Pelvic pain


Overview of pelvic pain

Pelvic pain, or lower abdominal pain, refers to discomfort in your lower abdominal region, or the area between your belly button and pubic bone. Any pelvic pain that lasts for more than six months is chronic. Pain that has lasted for less than six months is considered acute.

Over half of all women who menstruate experience pelvic pain at some point during their lives.

If you have pelvic pain, Find a Doctor and start your journey to recovery today. At Dignity Health, we can accurately diagnose and treat the causes of acute and chronic pelvic pain.

Symptoms

While the experience of pelvic pain varies greatly, general signs and symptoms include:

  • Sharp or dull ache in your pelvic area
  • Steady pain or discomfort that comes and goes
  • Pain during sex
  • Pain that worsens during your menstrual period

Causes

Pelvic pain is usually a symptom of another issue. Common causes of pelvic pain include:

  • Menstrual cramps during your period (menses) or ovulation
  • Endometriosis, a medical condition in which the tissue that usually lines the uterus grows outside of this area
  • Pelvic inflammatory disease (PID), an infection of the reproductive organs often caused by sexually transmitted bacteria
  • Adhesions, or bands of scar tissue that can form as part of healing after injury or surgery
  • Interstitial cystitis (painful bladder syndrome), a condition associated with the sudden urge to urinate
  • Uterine fibroids, or noncancerous tumors in the uterus
  • Pelvic floor disorders, including weakened muscles that make it difficult to control urination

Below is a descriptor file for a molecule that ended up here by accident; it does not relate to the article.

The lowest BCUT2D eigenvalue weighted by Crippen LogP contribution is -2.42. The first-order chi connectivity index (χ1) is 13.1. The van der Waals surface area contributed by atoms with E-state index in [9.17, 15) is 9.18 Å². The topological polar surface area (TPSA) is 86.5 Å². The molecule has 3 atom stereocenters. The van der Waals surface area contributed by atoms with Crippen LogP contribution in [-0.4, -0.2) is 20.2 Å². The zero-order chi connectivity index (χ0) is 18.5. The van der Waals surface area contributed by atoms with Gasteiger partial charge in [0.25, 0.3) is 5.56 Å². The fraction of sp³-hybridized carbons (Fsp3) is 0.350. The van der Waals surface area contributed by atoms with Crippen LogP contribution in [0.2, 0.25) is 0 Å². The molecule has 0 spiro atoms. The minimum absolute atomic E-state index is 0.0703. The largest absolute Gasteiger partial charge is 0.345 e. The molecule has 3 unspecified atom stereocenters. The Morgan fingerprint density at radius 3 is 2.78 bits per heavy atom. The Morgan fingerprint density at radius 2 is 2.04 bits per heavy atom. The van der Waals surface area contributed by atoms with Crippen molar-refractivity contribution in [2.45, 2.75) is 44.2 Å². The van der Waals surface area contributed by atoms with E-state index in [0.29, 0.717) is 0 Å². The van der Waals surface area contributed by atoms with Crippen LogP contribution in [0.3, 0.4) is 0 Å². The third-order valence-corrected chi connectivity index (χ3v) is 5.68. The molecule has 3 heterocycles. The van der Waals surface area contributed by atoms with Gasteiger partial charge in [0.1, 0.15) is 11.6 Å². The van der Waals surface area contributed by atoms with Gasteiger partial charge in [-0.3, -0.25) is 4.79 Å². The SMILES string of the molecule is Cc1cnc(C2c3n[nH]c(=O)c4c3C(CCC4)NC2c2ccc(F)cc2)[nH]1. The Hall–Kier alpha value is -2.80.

• Irritable bowel syndrome, or IBS, a condition characterized by abdominal pain and loose stools or frequent bowel movements
  • Urinary tract infections (UTIs or bladder infections), an infection causing inflammation of the urinary tract and bladder
  • Kidney stones
  • Food intolerances or other GI issues
  • Vulvodynia, or pain in the external female genitals
  • Diverticulitis, a condition marked by inflammation of parts of the colon
  • Prostatitis, inflammation of the prostate
  • Some STIs/STDs, such as chlamydia and gonorrhea
  • Appendicitis, or an infection in the appendix
  • Ectopic pregnancy, in which an embryo attaches outside the uterus
  • Ovarian cysts

Because pelvic pain has so many different potential causes, healthcare providers perform a variety of tests to determine the cause before creating a treatment plan.

Risk factors

Generally speaking, anyone may experience pelvic pain. Some conditions like endometriosis are thought to have a genetic component to them, but most causes of pelvic pain stem from outside sources like bacteria or are isolated incidents.

Some of the factors that can increase the likelihood of pelvic pain include:

  • Longer menstrual cycles
  • Irregular or heavy menstrual flow
  • Cigarette smoking
  • History of PID, miscarriage, sexual assault, endometriosis, or sterilization
  • Previous diagnosis with anxiety or depression

Prevention

Pelvic pain is very common and may be related to menstruation. However, you can reduce your risk for pelvic pain by:

  • Practicing safe sex and using condoms and other barrier methods to prevent STI/STD transmission
  • Visiting your doctor regularly and discussing any discomfort or other symptoms
  • Avoiding cigarettes
  • Discussing whether oral contraceptives may be an option for you

The information contained in this article is meant for educational purposes only and should not replace advice from your healthcare provider.